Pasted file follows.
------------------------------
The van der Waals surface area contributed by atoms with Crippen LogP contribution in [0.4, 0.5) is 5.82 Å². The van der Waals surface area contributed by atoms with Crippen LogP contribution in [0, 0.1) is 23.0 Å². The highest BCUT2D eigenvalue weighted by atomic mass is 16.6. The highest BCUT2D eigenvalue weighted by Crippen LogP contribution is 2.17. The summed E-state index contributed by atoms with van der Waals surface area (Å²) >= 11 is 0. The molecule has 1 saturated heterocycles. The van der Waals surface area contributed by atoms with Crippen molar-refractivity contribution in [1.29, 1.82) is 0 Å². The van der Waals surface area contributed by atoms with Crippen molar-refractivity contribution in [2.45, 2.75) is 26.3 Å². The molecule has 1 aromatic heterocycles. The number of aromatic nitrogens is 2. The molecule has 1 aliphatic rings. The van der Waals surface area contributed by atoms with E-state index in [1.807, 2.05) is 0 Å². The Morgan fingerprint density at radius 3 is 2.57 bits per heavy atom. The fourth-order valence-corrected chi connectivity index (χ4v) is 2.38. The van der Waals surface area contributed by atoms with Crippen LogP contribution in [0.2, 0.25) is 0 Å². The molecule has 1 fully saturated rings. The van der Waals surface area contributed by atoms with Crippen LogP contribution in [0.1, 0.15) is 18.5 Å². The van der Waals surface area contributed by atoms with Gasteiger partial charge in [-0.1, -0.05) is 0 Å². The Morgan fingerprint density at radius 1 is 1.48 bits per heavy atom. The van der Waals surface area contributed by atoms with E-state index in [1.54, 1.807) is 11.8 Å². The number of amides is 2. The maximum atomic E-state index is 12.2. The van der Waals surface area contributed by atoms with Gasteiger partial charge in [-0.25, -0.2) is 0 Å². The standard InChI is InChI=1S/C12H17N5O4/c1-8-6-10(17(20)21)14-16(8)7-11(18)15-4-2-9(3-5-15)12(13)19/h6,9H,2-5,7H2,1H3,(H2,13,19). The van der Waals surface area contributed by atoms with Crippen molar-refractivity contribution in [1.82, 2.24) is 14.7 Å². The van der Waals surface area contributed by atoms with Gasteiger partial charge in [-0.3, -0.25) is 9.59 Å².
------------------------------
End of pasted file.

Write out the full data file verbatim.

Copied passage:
The van der Waals surface area contributed by atoms with Crippen LogP contribution in [0.4, 0.5) is 5.82 Å². The van der Waals surface area contributed by atoms with Crippen LogP contribution in [0, 0.1) is 23.0 Å². The highest BCUT2D eigenvalue weighted by atomic mass is 16.6. The highest BCUT2D eigenvalue weighted by Crippen LogP contribution is 2.17. The summed E-state index contributed by atoms with van der Waals surface area (Å²) >= 11 is 0. The molecule has 1 saturated heterocycles. The van der Waals surface area contributed by atoms with Crippen molar-refractivity contribution in [1.29, 1.82) is 0 Å². The van der Waals surface area contributed by atoms with Crippen molar-refractivity contribution in [2.45, 2.75) is 26.3 Å². The molecule has 1 aromatic heterocycles. The number of aromatic nitrogens is 2. The molecule has 1 aliphatic rings. The van der Waals surface area contributed by atoms with E-state index in [1.807, 2.05) is 0 Å². The Morgan fingerprint density at radius 3 is 2.57 bits per heavy atom. The fourth-order valence-corrected chi connectivity index (χ4v) is 2.38. The van der Waals surface area contributed by atoms with Crippen LogP contribution in [0.2, 0.25) is 0 Å². The molecule has 1 fully saturated rings. The van der Waals surface area contributed by atoms with Crippen LogP contribution in [0.1, 0.15) is 18.5 Å². The van der Waals surface area contributed by atoms with Gasteiger partial charge in [-0.1, -0.05) is 0 Å². The Morgan fingerprint density at radius 1 is 1.48 bits per heavy atom. The van der Waals surface area contributed by atoms with E-state index in [1.54, 1.807) is 11.8 Å². The number of amides is 2. The maximum atomic E-state index is 12.2. The van der Waals surface area contributed by atoms with Gasteiger partial charge in [-0.25, -0.2) is 0 Å². The standard InChI is InChI=1S/C12H17N5O4/c1-8-6-10(17(20)21)14-16(8)7-11(18)15-4-2-9(3-5-15)12(13)19/h6,9H,2-5,7H2,1H3,(H2,13,19). The van der Waals surface area contributed by atoms with Crippen molar-refractivity contribution in [1.82, 2.24) is 14.7 Å². The van der Waals surface area contributed by atoms with Gasteiger partial charge in [-0.3, -0.25) is 9.59 Å².